Saving a Severed Larynx

March 24, 2020

BaggageAlisha Alfred was at work on the Spirit Airlines baggage crew at George Bush Intercontinental Airport as they started to offload luggage from an arriving flight. “I was reaching for a bag and my scarf got stuck in the conveyor belt. I was sucked underneath, pulled up and left hanging with my feet off the ground,” says Alfred, who was 19 when the accident occurred in November 2018. “The crew reversed the belt and got me out quickly. They were trying to give me water, but I couldn’t swallow.”

The scarf left scratches and bruises on her neck but no indication of the extent of internal injury. When Alfred arrived by ambulance at the Level I Memorial Hermann Red Duke Trauma Institute at Memorial Hermann-Texas Medical Center, Ron Karni, MD, was called in to assess her injury. Dr. Karni, who is skilled at otolaryngologic trauma, is chief of the Division of Head and Neck Surgical Oncology at Memorial Hermann-TMC and an associate professor who holds joint appointments in the Department of Otorhinolaryngology-Head and Neck Surgery and the Division of Oncology at UTHealth.

“Miss Alfred had severe blunt trauma to the neck with significant stridor. Her airway was badly damaged, making intubation dangerous,” Dr. Karni says. “We established an airway with tracheostomy and when I opened her neck and saw the damage, I was horrified. She had a collapsed larynx, a fissure through the thyrohyoid membrane, and a complete separation of the upper and lower parts of the larynx, which was severed just above her vocal cords. The cartilage above her vocal cords was floating unattached. When I saw the severity of damage to an organ critical for voice, breathing and swallowing, it was hard to imagine that even a young woman would bounce back.”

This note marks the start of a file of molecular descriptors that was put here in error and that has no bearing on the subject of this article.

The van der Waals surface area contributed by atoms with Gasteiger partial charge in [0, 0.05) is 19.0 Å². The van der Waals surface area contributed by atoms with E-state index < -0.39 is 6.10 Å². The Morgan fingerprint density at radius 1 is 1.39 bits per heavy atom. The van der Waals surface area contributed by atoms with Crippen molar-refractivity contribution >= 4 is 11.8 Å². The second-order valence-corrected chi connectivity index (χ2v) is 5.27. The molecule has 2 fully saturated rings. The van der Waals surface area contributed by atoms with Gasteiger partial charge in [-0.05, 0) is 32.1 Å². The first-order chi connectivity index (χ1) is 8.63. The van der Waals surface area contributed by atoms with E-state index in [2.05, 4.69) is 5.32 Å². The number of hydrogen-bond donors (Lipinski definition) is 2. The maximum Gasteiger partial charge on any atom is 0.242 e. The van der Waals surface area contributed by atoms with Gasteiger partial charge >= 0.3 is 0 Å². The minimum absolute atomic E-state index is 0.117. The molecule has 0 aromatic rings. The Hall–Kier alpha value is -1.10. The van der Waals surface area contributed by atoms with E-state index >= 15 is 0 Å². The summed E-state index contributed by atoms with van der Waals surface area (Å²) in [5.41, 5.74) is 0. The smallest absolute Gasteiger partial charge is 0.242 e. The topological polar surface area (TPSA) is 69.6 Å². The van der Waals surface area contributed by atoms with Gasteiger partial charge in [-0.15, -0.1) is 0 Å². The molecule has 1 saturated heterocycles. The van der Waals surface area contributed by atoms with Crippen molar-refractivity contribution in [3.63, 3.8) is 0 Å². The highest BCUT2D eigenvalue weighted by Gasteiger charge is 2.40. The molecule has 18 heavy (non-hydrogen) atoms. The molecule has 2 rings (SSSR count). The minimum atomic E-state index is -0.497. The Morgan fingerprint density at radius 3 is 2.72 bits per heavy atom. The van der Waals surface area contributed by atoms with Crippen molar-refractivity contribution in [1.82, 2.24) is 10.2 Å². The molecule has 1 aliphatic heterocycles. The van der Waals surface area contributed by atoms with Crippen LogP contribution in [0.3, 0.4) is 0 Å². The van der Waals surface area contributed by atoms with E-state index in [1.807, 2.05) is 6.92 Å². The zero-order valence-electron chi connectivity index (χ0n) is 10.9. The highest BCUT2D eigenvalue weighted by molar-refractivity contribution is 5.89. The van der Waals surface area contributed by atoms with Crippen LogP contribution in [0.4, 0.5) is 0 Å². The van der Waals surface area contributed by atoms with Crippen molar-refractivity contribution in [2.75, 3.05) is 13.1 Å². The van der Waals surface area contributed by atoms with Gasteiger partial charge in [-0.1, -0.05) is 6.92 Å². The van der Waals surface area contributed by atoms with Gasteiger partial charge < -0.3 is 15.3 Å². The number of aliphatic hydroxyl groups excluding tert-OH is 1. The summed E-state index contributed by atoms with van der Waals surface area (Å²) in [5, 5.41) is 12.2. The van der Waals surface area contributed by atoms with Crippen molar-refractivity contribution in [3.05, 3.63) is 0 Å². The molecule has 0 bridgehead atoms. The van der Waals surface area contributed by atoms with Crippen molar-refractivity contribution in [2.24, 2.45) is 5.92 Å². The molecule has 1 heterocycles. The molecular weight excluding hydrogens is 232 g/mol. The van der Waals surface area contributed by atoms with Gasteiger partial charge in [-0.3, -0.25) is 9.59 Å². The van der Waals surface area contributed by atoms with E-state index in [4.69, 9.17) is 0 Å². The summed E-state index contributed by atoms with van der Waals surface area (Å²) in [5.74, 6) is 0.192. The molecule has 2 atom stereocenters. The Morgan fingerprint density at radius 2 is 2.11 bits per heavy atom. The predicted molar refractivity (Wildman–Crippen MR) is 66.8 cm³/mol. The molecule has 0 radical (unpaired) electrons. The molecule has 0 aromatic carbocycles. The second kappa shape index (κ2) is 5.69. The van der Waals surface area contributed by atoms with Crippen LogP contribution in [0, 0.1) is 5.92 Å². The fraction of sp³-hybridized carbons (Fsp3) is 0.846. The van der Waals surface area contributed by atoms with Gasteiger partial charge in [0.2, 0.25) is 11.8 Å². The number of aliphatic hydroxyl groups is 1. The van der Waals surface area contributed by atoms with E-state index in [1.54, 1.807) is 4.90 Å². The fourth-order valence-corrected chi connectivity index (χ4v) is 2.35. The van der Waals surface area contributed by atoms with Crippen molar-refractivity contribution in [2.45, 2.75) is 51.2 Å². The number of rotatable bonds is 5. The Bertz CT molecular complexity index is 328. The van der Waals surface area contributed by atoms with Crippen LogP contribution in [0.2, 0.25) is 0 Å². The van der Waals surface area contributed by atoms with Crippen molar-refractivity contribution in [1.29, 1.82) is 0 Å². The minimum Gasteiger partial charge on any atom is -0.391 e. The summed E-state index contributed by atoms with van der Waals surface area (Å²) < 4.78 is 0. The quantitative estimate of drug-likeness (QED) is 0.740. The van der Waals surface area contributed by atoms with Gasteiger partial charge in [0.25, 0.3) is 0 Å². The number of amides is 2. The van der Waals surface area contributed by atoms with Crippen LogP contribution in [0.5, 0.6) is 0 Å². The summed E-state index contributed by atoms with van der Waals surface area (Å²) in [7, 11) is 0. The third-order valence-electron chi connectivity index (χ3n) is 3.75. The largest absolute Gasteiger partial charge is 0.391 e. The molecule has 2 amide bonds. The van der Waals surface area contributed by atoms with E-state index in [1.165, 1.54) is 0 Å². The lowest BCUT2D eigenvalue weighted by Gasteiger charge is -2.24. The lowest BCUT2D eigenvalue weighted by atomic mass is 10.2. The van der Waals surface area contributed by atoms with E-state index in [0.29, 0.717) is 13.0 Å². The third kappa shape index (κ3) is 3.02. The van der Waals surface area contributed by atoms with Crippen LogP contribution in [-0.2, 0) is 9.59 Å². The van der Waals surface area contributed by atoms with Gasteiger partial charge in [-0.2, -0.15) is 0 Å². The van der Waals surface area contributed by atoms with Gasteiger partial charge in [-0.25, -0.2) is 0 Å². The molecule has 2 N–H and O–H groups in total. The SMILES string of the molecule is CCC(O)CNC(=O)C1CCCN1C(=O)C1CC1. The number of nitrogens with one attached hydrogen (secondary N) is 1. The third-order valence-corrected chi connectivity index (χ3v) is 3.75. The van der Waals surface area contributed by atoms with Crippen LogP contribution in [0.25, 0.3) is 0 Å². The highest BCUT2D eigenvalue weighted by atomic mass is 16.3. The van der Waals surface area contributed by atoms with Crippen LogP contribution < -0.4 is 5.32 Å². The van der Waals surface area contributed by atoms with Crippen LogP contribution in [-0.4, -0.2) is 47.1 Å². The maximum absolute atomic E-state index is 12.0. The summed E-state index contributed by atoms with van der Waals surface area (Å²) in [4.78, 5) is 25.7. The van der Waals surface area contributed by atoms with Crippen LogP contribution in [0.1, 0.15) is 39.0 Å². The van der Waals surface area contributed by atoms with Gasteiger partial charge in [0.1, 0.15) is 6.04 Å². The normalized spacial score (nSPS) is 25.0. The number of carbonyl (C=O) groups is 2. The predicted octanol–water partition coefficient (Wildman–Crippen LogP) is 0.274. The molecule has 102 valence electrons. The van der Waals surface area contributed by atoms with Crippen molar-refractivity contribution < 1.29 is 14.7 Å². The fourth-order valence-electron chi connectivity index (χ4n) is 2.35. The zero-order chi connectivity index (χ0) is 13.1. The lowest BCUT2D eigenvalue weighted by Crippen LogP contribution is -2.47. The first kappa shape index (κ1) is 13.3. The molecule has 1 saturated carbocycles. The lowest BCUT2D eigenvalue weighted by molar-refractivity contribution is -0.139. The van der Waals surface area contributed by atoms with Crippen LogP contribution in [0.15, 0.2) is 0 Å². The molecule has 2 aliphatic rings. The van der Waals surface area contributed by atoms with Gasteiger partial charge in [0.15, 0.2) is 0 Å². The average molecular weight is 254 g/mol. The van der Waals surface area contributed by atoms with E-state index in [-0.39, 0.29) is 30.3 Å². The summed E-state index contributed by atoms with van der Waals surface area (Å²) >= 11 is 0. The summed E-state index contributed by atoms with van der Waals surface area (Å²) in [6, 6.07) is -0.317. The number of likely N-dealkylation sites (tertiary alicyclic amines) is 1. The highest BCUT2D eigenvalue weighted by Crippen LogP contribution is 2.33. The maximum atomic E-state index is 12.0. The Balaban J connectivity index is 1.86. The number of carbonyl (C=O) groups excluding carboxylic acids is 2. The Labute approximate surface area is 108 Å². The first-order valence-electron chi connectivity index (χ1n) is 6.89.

In surgery, Dr. Karni worked to repair multiple areas of the larynx, carefully putting cartilage and lining back in place. After the surgery, Alfred spent 2.5 weeks in the hospital with a tracheostomy and feeding tube, both of which were removed by the end of February. She returned to work for the airline in March.

“I recovered quickly, much faster than I expected,” she says. “I’m very thankful to Dr. Karni for saving my life.”

“Miss Alfred is a tenacious young lady,” Dr. Karni says. “She came in with a life-threatening injury – one that I’ll never forget. She was unable to eat for several months and today she can swallow normally. When I first saw her I thought she might lose the use of her larynx and live with a trach and feeding tube for the rest of her life. She has made a remarkable recovery after a devastating injury that could have been fatal.”


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